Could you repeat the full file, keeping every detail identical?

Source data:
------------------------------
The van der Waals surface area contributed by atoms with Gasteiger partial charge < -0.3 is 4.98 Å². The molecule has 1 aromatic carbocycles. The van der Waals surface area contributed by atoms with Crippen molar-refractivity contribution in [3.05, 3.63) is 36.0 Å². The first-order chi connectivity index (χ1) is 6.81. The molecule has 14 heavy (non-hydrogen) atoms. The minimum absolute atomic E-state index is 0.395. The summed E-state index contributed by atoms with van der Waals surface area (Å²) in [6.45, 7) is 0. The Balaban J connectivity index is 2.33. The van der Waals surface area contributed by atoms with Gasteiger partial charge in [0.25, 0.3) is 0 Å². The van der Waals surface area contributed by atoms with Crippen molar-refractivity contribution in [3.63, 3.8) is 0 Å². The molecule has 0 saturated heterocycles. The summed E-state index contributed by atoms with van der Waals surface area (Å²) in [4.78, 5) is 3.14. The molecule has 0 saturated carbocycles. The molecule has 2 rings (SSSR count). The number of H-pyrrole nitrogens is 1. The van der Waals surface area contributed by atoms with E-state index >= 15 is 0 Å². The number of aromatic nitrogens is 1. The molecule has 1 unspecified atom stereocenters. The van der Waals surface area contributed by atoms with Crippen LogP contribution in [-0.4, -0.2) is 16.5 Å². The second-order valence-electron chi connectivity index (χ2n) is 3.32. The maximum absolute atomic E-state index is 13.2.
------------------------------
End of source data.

The van der Waals surface area contributed by atoms with Gasteiger partial charge < -0.3 is 4.98 Å². The molecule has 1 aromatic carbocycles. The van der Waals surface area contributed by atoms with Crippen molar-refractivity contribution in [3.05, 3.63) is 36.0 Å². The first-order chi connectivity index (χ1) is 6.81. The molecule has 14 heavy (non-hydrogen) atoms. The minimum absolute atomic E-state index is 0.395. The summed E-state index contributed by atoms with van der Waals surface area (Å²) in [6.45, 7) is 0. The Balaban J connectivity index is 2.33. The van der Waals surface area contributed by atoms with Gasteiger partial charge in [0.25, 0.3) is 0 Å². The van der Waals surface area contributed by atoms with Crippen molar-refractivity contribution in [3.63, 3.8) is 0 Å². The molecule has 0 saturated heterocycles. The summed E-state index contributed by atoms with van der Waals surface area (Å²) in [4.78, 5) is 3.14. The molecule has 0 saturated carbocycles. The molecule has 2 rings (SSSR count). The number of H-pyrrole nitrogens is 1. The van der Waals surface area contributed by atoms with E-state index >= 15 is 0 Å². The number of aromatic nitrogens is 1. The molecule has 1 unspecified atom stereocenters. The van der Waals surface area contributed by atoms with Crippen LogP contribution in [-0.4, -0.2) is 16.5 Å². The second-order valence-electron chi connectivity index (χ2n) is 3.32. The maximum absolute atomic E-state index is 13.2.